Russian military pilots’ survival kits placed in the ejection seats during combat sorties may henceforth include the compact PP-2000 submachine guns and not Kalashnikov AKS-74U, Russian state media reported Friday.
"A proposal has been put forward to study the possibility of arming military pilots with a very compact PP-2000 instead of the AKS-74U. The defense agency has responded with interest to this proposal," a source in the defense ministry was quoted as saying by TASS.
TASS has no official confirmation of this information yet.
Formerly, the kits included Kalashnikov AKS-74U assault rifle, the ammunition load and grenades in addition to food and water supplies, a first-aid set and communications gear. Additional arms and magazines are placed in the ammunition vest if required.
The light PP-2000 has been developed by the Tula Design Bureau of Instrument-Making for the 9x19mm Parabellum cartridge. It weighs 1.4kg without the magazine and the buttstock. As its specific feature, the PP-2000 offers the possibility to use a spare magazine as a shoulder support. The breechblock lever and the magazine’s latch button can be re-installed on any side, which makes it possible for both a right-hand and a left-hand serviceman to use the gun.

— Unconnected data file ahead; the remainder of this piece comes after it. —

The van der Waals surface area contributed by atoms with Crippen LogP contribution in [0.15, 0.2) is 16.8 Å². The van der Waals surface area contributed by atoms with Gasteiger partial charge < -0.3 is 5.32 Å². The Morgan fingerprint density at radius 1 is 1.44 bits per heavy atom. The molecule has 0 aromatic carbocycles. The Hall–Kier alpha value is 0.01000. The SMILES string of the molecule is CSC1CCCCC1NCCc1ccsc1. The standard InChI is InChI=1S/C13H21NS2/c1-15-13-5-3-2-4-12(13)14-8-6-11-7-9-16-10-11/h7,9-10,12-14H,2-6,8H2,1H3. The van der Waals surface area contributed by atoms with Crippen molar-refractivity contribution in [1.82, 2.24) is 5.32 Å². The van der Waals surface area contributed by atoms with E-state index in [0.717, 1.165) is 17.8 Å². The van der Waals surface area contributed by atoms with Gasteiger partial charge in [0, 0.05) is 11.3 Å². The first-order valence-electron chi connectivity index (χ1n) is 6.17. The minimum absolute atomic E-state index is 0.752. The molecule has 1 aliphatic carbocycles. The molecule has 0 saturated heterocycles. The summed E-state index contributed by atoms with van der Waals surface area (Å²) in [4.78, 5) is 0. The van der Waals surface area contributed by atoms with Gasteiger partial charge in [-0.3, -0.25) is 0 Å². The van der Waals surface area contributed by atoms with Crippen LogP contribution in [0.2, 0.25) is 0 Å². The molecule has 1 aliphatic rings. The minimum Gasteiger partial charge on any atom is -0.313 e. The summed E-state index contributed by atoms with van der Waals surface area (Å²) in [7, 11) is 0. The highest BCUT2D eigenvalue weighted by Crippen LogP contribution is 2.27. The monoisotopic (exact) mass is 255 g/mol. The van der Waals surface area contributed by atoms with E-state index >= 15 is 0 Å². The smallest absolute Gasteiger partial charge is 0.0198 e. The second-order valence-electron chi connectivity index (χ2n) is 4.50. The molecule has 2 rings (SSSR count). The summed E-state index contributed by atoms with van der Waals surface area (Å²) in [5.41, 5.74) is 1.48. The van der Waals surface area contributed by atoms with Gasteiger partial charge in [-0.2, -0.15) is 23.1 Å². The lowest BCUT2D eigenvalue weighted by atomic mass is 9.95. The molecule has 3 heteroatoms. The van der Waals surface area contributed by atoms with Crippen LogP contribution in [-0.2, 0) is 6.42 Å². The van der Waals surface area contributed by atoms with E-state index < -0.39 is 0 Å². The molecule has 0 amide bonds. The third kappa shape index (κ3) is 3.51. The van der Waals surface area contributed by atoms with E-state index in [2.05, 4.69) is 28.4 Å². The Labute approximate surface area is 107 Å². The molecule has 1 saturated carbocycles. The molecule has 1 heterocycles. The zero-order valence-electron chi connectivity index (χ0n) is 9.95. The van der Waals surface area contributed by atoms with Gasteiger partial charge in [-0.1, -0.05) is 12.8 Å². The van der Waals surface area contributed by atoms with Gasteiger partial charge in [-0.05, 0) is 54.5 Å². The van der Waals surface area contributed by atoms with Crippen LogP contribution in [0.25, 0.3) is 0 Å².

The serial-produced PP-2000 submachine guns have been equipped with a removable side-folding metallic butt since 2006. The PP-2000’s length is 582 mm with the unfolded butt and 350 mm without the butt. For the sake of comparison, the AKS-74U is 730 mm long with the unfolded butt and 490m long with the folded butt.